Dr. Johnson's Statements On The Rape of the Lock

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      Introduction. The Rape of the Lock has praised by Dr. Johnson as "the most airy, the most ingenious and the most delightful of Pope's compositions." As in many other cases, Dr. Johnson has with critical acumen pointed out the most striking qualities of the poem.

      The "airy" quality of the poem. The Rape of the Lock is marked by a lightness or light-hearted approach. Fun seems to be the purpose rather than bitter satire. This makes it totally different from works, such as The Dunciad. It is significant that Pope called it a "heroic-comical", implying that the heroic style is being used for comic purposes. The satire in the poem, against the foppery and the affectation and little vanities, especially female of the species, is mild and has shimmering quality about it.

      The subject of the poem is admittedly slight. The snipping of a lock of a society belle's hair. The insignificant is given a significant treatment. There is in The Rape of the Lock what Hazlitt called "exquisite filigree work," though that is not the totality of the poem. There is a glittering appearance given to everything-to paste, pomatum, billet-doux and patches, "Airs, languid airs, breathe around; the atmosphere is perfumed with affectation. A toilet is described with the solemnity of an altar raised to the goddess of vanity and the history of a silver bodkin is given with all the pomp of heraldry. No pains are spared, no profusion or ornament, no splendour of poetic diction to set off the meanest thing."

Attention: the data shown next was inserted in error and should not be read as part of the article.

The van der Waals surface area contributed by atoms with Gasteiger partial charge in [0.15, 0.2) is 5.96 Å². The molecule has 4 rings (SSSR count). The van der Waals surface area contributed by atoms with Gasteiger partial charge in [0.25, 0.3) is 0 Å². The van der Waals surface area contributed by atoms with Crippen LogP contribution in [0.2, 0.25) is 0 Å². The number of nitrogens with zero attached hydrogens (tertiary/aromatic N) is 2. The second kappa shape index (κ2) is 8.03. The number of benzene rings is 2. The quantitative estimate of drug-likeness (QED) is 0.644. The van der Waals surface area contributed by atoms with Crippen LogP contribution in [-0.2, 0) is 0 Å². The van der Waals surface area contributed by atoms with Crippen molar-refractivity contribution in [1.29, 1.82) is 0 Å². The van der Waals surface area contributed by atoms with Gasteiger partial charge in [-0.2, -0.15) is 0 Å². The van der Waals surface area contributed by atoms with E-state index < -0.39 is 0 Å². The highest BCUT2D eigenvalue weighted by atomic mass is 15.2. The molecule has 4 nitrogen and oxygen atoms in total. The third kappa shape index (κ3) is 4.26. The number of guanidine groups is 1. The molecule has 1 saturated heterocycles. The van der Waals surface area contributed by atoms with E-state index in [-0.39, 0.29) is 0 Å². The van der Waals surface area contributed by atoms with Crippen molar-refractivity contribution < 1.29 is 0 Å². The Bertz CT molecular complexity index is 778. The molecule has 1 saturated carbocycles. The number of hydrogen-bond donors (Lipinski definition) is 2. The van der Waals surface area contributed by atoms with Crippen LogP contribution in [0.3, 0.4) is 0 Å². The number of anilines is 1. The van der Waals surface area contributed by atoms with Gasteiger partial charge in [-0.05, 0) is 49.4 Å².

The 'airy' quality of the poem is no less due to the introduction of those celestial spirits. The 'machinery' of the natural element in this mock-heroic poem which deals with the trivial concerns of 'little men' give a delicate and light quality to the poem. The sylphs, the "light militia of the lower sky" flying invisibly around Belinda are the light coquettes who sport and flutter in the fields of air. There is an airiness about the terms of description Pope employs for them - 'lucid squadrons', 'insect wings', 'clouds of gold', 'transparent form too fine for mortal sight.'

      Edith Sitwell praises the poem in practically the same terms as Dr. Johnson. She calls the poem "a miracle of summer air, airy and glittering as the net of the summer light and early dew over the strawberry bed." There is a delicate quality about the heroine herself who moves in a fairy land of jewels, silver, China, lap dogs and snuff boxes. She is off and on compared to the sun. There is more than a touch of silver in the poem. All this gives an airiness or lightness of touch to the poem. However, the airiness of treatment should not make us ignore the serious significance and the moral purpose of the poem.

      Ingenious touches in the poem. Besides the lightness of treatment. The Rape of the Lock exhibits an ingenuity, or a power of invention and wit, which makes it a unique piece of work. While mock-heroic poems were not an entirely new genre when Pope wrote his poem, there is a touch of originality in the conception of The Rape of the Lock. A trifle is elevated to the significance of epic grandeur, and the effect is inevitably one of laughter.

      Pope adapts details from earlier writers-from Homer, Virgil, Shakespeare and Milton; but he uses the items ingeniously, to fit the trivial situations and the "little men." The addition of the supernatural machinery is an ingenious touch. Of course, a mock-epic could not do without "machinery," but in the context of Pope's subject in the poem, Christian or Pagan gods and goddesses would have seemed incongruous, or blasphemous if lowered to the necessary level. Pope chooses the Rosicrucian spirits and solves his problem brilliantly. The supernatural machinery heightens the mockery.